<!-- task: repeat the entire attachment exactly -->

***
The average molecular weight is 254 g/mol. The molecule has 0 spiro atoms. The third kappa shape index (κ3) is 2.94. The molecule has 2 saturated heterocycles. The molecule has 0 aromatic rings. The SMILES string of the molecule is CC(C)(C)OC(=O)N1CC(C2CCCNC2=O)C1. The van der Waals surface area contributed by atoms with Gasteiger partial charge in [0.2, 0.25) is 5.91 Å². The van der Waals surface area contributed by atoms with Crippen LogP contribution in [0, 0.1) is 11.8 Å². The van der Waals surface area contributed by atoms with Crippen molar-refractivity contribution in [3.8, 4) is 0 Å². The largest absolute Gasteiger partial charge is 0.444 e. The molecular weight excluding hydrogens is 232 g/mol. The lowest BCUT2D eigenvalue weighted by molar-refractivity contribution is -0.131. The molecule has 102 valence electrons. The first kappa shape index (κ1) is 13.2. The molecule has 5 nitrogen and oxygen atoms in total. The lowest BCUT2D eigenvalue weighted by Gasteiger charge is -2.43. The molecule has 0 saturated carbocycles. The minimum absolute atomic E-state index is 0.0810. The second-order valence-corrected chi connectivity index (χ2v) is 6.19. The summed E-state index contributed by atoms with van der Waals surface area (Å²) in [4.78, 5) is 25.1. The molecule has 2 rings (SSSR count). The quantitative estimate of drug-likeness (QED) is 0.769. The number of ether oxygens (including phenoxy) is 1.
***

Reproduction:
The average molecular weight is 254 g/mol. The molecule has 0 spiro atoms. The third kappa shape index (κ3) is 2.94. The molecule has 2 saturated heterocycles. The molecule has 0 aromatic rings. The SMILES string of the molecule is CC(C)(C)OC(=O)N1CC(C2CCCNC2=O)C1. The van der Waals surface area contributed by atoms with Gasteiger partial charge in [0.2, 0.25) is 5.91 Å². The van der Waals surface area contributed by atoms with Crippen LogP contribution in [0, 0.1) is 11.8 Å². The van der Waals surface area contributed by atoms with Crippen molar-refractivity contribution in [3.8, 4) is 0 Å². The largest absolute Gasteiger partial charge is 0.444 e. The molecular weight excluding hydrogens is 232 g/mol. The lowest BCUT2D eigenvalue weighted by molar-refractivity contribution is -0.131. The molecule has 102 valence electrons. The first kappa shape index (κ1) is 13.2. The molecule has 5 nitrogen and oxygen atoms in total. The lowest BCUT2D eigenvalue weighted by Gasteiger charge is -2.43. The molecule has 0 saturated carbocycles. The minimum absolute atomic E-state index is 0.0810. The second-order valence-corrected chi connectivity index (χ2v) is 6.19. The summed E-state index contributed by atoms with van der Waals surface area (Å²) in [4.78, 5) is 25.1. The molecule has 2 rings (SSSR count). The quantitative estimate of drug-likeness (QED) is 0.769. The number of ether oxygens (including phenoxy) is 1.